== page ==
Reflecting: Black Lives Matter

Throughout my teaching career I have engaged in many ethical debates with young people and it has always been apparent to me just how important the notion of equality is to your thinking. But unfortunately the equality that is so clearly valued is often captured by the rather infuriating phrase ‘everyone is entitled to their own opinion.’ I am sure that you use this phrase because you really do want to protect the dignity of all people. But unfortunately it isn’t always true. We are not always entitled to our opinion.

Of course, it is true in certain situations. If I think strawberry shortcake is the best flavour ice cream then you can’t really argue with me. You might not like strawberry shortcake ice cream but my preference for it is beyond question. But you have every right to argue with me if I was to say that climate change is a hoax. The overwhelming evidence suggests that climate change is happening and is an urgent problem for humanity. 

The problem with the phrase ‘I’m entitled to my opinion’ is that, all too often, it’s used to protect beliefs that should be abandoned, or at the very least questioned. It can be used to mean ‘I can say or think whatever I like and if you argue with me then you are being disrespectful.’

If by saying ‘everyone is entitled to their opinion’ you mean that I can’t stop you thinking what you want then of course you are right. But if you say that being entitled to your opinion means that I have to take your view seriously as a candidate for the truth then I’m afraid I won’t – not unless you give me really good reasons why I should agree with you. Your view doesn’t become true or legitimate just because you say you are entitled to it.

When someone says they are entitled to their view they are really just failing to take seriously the issue under discussion. Failing to consider what is right and good and true. 

And I think something similar is going on with the response, All Lives Matter, to the Black Lives Matter movement. In using All Lives Matter people think they are being even handed; that they are taking seriously human equality. I have even read some Christians using the phrase All Lives Matter approvingly because they say they believe that all humans are created in the image of God.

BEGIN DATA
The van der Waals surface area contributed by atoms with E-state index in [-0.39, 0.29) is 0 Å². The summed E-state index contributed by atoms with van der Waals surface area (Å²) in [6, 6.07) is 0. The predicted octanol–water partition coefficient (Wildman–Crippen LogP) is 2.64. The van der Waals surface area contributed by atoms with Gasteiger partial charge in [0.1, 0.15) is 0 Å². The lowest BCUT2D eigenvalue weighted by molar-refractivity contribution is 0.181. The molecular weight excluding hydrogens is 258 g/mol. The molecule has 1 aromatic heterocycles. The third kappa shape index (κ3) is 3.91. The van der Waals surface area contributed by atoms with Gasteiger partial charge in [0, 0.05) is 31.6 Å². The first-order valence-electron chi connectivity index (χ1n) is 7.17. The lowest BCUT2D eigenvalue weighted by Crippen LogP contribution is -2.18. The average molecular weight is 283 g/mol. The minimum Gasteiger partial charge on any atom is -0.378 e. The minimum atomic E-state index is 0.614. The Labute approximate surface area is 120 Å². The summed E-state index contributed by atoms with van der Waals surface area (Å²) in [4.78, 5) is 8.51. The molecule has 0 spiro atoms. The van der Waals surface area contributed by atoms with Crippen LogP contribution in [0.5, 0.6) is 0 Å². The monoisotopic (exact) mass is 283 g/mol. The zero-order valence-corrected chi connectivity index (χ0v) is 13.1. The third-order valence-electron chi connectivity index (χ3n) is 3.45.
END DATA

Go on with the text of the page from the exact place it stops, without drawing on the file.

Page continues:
But believing that all people are equal does not mean that we should adopt a position of benign neutrality to issues of social justice. It is about standing up for those who are more likely to experience injustice. Of course all lives matter. But if you use this as a response to Black Lives Matter you may well be accused of failing to acknowledge and take seriously the reality of suffering and injustice experienced by black people. If all lives really do matter, why are black and minority ethnic graduates more than twice as likely to be unemployed as white graduates? If all lives matter why are black people subject to harsher sentences in our criminal courts?

Clayesmore is a beautiful place in which to live and work. But because of this, it is all too easy to forget that throughout the world there are numerous groups and communities facing oppression, injustice and abuse. Saying Black Lives Matter is not saying that other lives don’t matter. Christians may very well be committed to equality because they believe that all humans are created in the image of God. But Jesus went out of his way to intentionally help specific groups of people – the alienated, the mistreated and those suffering injustice. Instead of saying All Lives Matter, Jesus said Children’s Lives Matter; Women’s Lives Matter; Samaritan lives Matter; Gentile Lives Matter. 

If you are as committed to equality as I believe you to be then it is no good saying ‘everyone is entitled to their opinion’ when you come up against a pressing ethical issue. This isn’t equality – this is ignoring the seriousness of the problem. And saying All Lives Matter in response to Black Lives Matter means that you are rejecting the plight of the oppressed and the marginalised.

You believe all people are equal? Then acknowledge and participate in Black Lives Matter. Have the courage to oppose racism when you come across it. Pay attention and respond to individual injustices when you learn about them. Because as long as there are people who feel that their lives don’t matter your wish to ensure the dignity of every person will be unfulfilled.